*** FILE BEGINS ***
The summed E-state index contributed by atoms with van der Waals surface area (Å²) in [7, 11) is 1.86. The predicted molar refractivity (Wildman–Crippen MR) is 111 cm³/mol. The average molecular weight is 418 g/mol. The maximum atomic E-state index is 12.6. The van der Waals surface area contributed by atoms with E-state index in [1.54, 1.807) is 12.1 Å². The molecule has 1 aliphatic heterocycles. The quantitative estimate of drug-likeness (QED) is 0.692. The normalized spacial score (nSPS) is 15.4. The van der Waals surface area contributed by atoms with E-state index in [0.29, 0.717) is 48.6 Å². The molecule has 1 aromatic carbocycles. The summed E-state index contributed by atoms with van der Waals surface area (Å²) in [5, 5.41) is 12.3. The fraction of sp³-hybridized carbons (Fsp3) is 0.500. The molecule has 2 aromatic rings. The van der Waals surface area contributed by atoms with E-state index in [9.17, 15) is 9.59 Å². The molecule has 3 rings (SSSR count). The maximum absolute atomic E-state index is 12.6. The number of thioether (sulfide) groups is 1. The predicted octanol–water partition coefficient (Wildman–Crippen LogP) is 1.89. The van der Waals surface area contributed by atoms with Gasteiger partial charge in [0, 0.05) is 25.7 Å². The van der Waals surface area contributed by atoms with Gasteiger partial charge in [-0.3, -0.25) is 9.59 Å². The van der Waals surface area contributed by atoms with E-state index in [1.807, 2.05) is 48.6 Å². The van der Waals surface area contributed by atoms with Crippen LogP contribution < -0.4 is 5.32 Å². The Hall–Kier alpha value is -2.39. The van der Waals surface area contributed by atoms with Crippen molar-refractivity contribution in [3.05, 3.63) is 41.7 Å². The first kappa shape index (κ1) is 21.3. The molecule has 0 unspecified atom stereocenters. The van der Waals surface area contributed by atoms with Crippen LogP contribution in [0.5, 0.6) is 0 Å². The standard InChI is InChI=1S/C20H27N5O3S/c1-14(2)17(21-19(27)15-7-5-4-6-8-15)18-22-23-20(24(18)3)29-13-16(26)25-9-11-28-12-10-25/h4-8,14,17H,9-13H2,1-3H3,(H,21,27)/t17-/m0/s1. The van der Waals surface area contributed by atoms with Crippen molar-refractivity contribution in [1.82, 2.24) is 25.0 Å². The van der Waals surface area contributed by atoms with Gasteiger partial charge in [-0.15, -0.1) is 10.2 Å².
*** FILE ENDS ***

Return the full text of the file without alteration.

The summed E-state index contributed by atoms with van der Waals surface area (Å²) in [7, 11) is 1.86. The predicted molar refractivity (Wildman–Crippen MR) is 111 cm³/mol. The average molecular weight is 418 g/mol. The maximum atomic E-state index is 12.6. The van der Waals surface area contributed by atoms with E-state index in [1.54, 1.807) is 12.1 Å². The molecule has 1 aliphatic heterocycles. The quantitative estimate of drug-likeness (QED) is 0.692. The normalized spacial score (nSPS) is 15.4. The van der Waals surface area contributed by atoms with E-state index in [0.29, 0.717) is 48.6 Å². The molecule has 1 aromatic carbocycles. The summed E-state index contributed by atoms with van der Waals surface area (Å²) in [5, 5.41) is 12.3. The fraction of sp³-hybridized carbons (Fsp3) is 0.500. The molecule has 2 aromatic rings. The van der Waals surface area contributed by atoms with E-state index in [9.17, 15) is 9.59 Å². The molecule has 3 rings (SSSR count). The maximum absolute atomic E-state index is 12.6. The number of thioether (sulfide) groups is 1. The predicted octanol–water partition coefficient (Wildman–Crippen LogP) is 1.89. The van der Waals surface area contributed by atoms with Gasteiger partial charge in [0, 0.05) is 25.7 Å². The van der Waals surface area contributed by atoms with Gasteiger partial charge in [-0.3, -0.25) is 9.59 Å². The van der Waals surface area contributed by atoms with E-state index in [1.807, 2.05) is 48.6 Å². The van der Waals surface area contributed by atoms with Crippen LogP contribution < -0.4 is 5.32 Å². The Hall–Kier alpha value is -2.39. The van der Waals surface area contributed by atoms with Crippen molar-refractivity contribution in [3.05, 3.63) is 41.7 Å². The first kappa shape index (κ1) is 21.3. The molecule has 0 unspecified atom stereocenters. The van der Waals surface area contributed by atoms with Crippen LogP contribution in [0.5, 0.6) is 0 Å². The standard InChI is InChI=1S/C20H27N5O3S/c1-14(2)17(21-19(27)15-7-5-4-6-8-15)18-22-23-20(24(18)3)29-13-16(26)25-9-11-28-12-10-25/h4-8,14,17H,9-13H2,1-3H3,(H,21,27)/t17-/m0/s1. The van der Waals surface area contributed by atoms with Crippen molar-refractivity contribution in [1.82, 2.24) is 25.0 Å². The van der Waals surface area contributed by atoms with Gasteiger partial charge in [-0.15, -0.1) is 10.2 Å².